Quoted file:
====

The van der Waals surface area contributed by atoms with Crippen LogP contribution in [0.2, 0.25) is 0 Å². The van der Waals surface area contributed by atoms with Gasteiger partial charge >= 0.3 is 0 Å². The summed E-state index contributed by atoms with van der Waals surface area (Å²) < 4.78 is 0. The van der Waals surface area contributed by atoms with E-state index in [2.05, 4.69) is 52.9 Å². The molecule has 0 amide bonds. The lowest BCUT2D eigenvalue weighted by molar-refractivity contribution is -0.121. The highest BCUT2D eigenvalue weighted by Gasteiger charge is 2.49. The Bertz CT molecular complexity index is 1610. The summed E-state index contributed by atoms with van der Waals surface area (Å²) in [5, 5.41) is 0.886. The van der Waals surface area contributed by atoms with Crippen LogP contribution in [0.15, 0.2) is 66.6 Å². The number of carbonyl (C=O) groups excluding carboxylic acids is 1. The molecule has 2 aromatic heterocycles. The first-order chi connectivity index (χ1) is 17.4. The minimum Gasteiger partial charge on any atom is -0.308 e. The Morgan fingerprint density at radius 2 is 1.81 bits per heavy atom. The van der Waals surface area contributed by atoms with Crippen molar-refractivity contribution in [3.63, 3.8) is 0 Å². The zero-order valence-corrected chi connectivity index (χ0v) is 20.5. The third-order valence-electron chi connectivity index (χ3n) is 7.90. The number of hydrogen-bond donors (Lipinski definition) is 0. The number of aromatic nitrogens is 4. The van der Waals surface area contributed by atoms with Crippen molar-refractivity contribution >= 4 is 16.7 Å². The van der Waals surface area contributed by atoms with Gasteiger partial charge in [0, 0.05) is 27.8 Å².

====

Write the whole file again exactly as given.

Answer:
The van der Waals surface area contributed by atoms with Crippen LogP contribution in [0.2, 0.25) is 0 Å². The van der Waals surface area contributed by atoms with Gasteiger partial charge >= 0.3 is 0 Å². The summed E-state index contributed by atoms with van der Waals surface area (Å²) < 4.78 is 0. The van der Waals surface area contributed by atoms with E-state index in [2.05, 4.69) is 52.9 Å². The molecule has 0 amide bonds. The lowest BCUT2D eigenvalue weighted by molar-refractivity contribution is -0.121. The highest BCUT2D eigenvalue weighted by Gasteiger charge is 2.49. The Bertz CT molecular complexity index is 1610. The summed E-state index contributed by atoms with van der Waals surface area (Å²) in [5, 5.41) is 0.886. The van der Waals surface area contributed by atoms with Crippen LogP contribution in [0.15, 0.2) is 66.6 Å². The number of carbonyl (C=O) groups excluding carboxylic acids is 1. The molecule has 2 aromatic heterocycles. The first-order chi connectivity index (χ1) is 17.4. The minimum Gasteiger partial charge on any atom is -0.308 e. The Morgan fingerprint density at radius 2 is 1.81 bits per heavy atom. The van der Waals surface area contributed by atoms with Crippen molar-refractivity contribution in [3.63, 3.8) is 0 Å². The zero-order valence-corrected chi connectivity index (χ0v) is 20.5. The third-order valence-electron chi connectivity index (χ3n) is 7.90. The number of hydrogen-bond donors (Lipinski definition) is 0. The number of aromatic nitrogens is 4. The van der Waals surface area contributed by atoms with Crippen molar-refractivity contribution >= 4 is 16.7 Å². The van der Waals surface area contributed by atoms with Gasteiger partial charge in [0, 0.05) is 27.8 Å².